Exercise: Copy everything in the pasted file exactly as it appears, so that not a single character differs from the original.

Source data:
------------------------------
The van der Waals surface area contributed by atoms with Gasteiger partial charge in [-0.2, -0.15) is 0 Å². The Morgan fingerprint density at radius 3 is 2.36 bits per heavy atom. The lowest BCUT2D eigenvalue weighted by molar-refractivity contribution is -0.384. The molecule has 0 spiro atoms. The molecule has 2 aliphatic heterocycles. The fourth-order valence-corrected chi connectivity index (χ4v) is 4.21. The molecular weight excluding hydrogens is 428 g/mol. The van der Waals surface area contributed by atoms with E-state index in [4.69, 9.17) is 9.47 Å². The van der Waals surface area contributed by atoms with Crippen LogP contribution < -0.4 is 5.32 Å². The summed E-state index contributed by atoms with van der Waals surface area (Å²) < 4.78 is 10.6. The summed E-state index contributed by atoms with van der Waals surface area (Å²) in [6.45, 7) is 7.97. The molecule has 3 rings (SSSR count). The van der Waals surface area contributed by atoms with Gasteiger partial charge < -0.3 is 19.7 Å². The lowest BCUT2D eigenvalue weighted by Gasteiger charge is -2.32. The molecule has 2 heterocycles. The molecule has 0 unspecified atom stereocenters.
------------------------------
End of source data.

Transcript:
The van der Waals surface area contributed by atoms with Gasteiger partial charge in [-0.2, -0.15) is 0 Å². The Morgan fingerprint density at radius 3 is 2.36 bits per heavy atom. The lowest BCUT2D eigenvalue weighted by molar-refractivity contribution is -0.384. The molecule has 0 spiro atoms. The molecule has 2 aliphatic heterocycles. The fourth-order valence-corrected chi connectivity index (χ4v) is 4.21. The molecular weight excluding hydrogens is 428 g/mol. The van der Waals surface area contributed by atoms with E-state index in [4.69, 9.17) is 9.47 Å². The van der Waals surface area contributed by atoms with Crippen LogP contribution < -0.4 is 5.32 Å². The summed E-state index contributed by atoms with van der Waals surface area (Å²) < 4.78 is 10.6. The summed E-state index contributed by atoms with van der Waals surface area (Å²) in [6.45, 7) is 7.97. The molecule has 3 rings (SSSR count). The van der Waals surface area contributed by atoms with Gasteiger partial charge < -0.3 is 19.7 Å². The lowest BCUT2D eigenvalue weighted by Gasteiger charge is -2.32. The molecule has 2 heterocycles. The molecule has 0 unspecified atom stereocenters.